When you start consuming marijuana and especially when you enter fully into the world of cultivation; you begin to hear words that sound like Chinese, words that use only scientists or botanical freaks, but you are increasingly interested. What’s a cannabinoid, THC, CBD, leaf bundle? And the petiole? Who would tell you a year ago that you were going to be searching in Google for terpenes or trichomes.
MEANING OF TRICHOMES
This is precisely what we are going to talk about today, the trichomes, which in a generic way could be defined as any protuberance that appears in the epidermis of plants, in the most superficial layer or membrane. Its name comes from the Greek Trichos which means hair or scalp because one of the most common trichomes are the hairs that grow on leaves or stems of vegetables, however there are trichomes in many forms (linear, peeled, branched, starred, etc.). Even on the same plant there may be several types, although broadly speaking they can be distinguished between scales, papillae and hairs (glandular or not), and trichoma can be ephemeral or persist throughout the life of the plant.
Function of trichomes
In the plant kingdom there is such a variety of trichomes because plants have adapted to avoid possible problems. Trichomes serve as an anti-insect protection because they stick by the secretions of some of them, they also protect against larger animals because some of them are stinging or generate substances that repel animals. The hairs also help to avoid drying or less harmful UV-B light, even protect from some fungi or bacteria avoiding diseases.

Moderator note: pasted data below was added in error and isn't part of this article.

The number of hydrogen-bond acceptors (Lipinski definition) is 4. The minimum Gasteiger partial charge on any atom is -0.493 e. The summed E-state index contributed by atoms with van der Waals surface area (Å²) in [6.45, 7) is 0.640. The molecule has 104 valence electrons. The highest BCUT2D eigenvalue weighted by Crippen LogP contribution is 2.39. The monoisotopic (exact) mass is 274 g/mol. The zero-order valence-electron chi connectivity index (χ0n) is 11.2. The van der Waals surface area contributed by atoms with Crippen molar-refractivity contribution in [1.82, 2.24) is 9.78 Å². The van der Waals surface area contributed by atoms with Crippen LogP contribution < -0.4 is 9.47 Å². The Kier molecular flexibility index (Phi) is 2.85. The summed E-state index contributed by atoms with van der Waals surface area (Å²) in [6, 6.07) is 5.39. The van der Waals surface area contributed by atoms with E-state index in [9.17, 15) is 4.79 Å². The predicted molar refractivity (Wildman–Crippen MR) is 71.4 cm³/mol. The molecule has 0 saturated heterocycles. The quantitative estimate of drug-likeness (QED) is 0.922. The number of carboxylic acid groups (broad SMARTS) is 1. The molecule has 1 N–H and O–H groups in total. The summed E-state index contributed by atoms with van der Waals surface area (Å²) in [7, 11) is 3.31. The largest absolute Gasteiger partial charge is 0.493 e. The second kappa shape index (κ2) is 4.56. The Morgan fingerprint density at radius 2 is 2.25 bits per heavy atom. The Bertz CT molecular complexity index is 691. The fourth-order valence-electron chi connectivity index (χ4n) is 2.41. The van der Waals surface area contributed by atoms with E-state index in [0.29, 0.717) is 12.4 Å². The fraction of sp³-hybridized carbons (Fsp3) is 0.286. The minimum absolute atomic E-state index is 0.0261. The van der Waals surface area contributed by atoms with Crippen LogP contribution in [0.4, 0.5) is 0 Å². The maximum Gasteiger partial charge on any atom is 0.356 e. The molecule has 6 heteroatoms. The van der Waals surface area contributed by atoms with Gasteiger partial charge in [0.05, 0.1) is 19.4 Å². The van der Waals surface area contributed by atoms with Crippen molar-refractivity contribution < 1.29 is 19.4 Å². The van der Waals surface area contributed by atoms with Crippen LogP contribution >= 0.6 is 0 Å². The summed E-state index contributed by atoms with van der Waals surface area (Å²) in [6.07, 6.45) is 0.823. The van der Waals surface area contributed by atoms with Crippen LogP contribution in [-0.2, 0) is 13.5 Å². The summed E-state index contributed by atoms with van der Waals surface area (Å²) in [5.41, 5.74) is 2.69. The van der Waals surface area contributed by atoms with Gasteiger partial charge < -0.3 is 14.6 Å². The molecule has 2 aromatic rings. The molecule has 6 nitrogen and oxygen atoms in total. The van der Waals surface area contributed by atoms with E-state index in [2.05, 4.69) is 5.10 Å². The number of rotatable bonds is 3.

In cannabis, trichomes are both glandular and non-glandular and begin to develop when the plant begins to grow, although their true boom occurs during flowering. The glandulars are those that possess secretory cells and in the cultivation of marijuana (Cannabis sativa) are very important because on the one hand they excrete resin loaded with cannabinoids and on the other hand they help us to know when we should cut our plants. This is a delicate stage for our harvest because if we move forward we will lose part of the production and also part of the powerful effect of THC but if we delay the THC will have degraded to CBN with a different psychoactive power and much less.
Decide when to cut based on trichomes.
As we commented in the post of When to cut, within the cannabic world many people cut the plants when the pistils are brown or almost brown (2/3) but it is much better to guide us by the trichomes. Thank them, we will be able to decide if the plants are ripe and we can harvest them. We will help ourselves with a magnifying glass or microscope to see if the trichomes are still transparent (it will still be green), whitish (filled with resin with a high THC content) or brown (when the THC is already degraded to CBN). The right moment will depend on the variety, but it is advisable to cut when the trichomes are whitish and only 10,15 or 20% have passed to amber color, we will have more effect and also more aroma since the terpenes at that time will also be at their peak.
You know, we have to cultivate looking at many aspects, be very attentive to trichomes and as soon as the flowering begins, change the fertilizers to adapt to this phase of cultivation, use fertilizers to increase flowering, PK and other useful complements. If you do that, buds become as big and resinous as possible and, of course, do not forget the growing times that give the banks. That will help you to detect the different phases.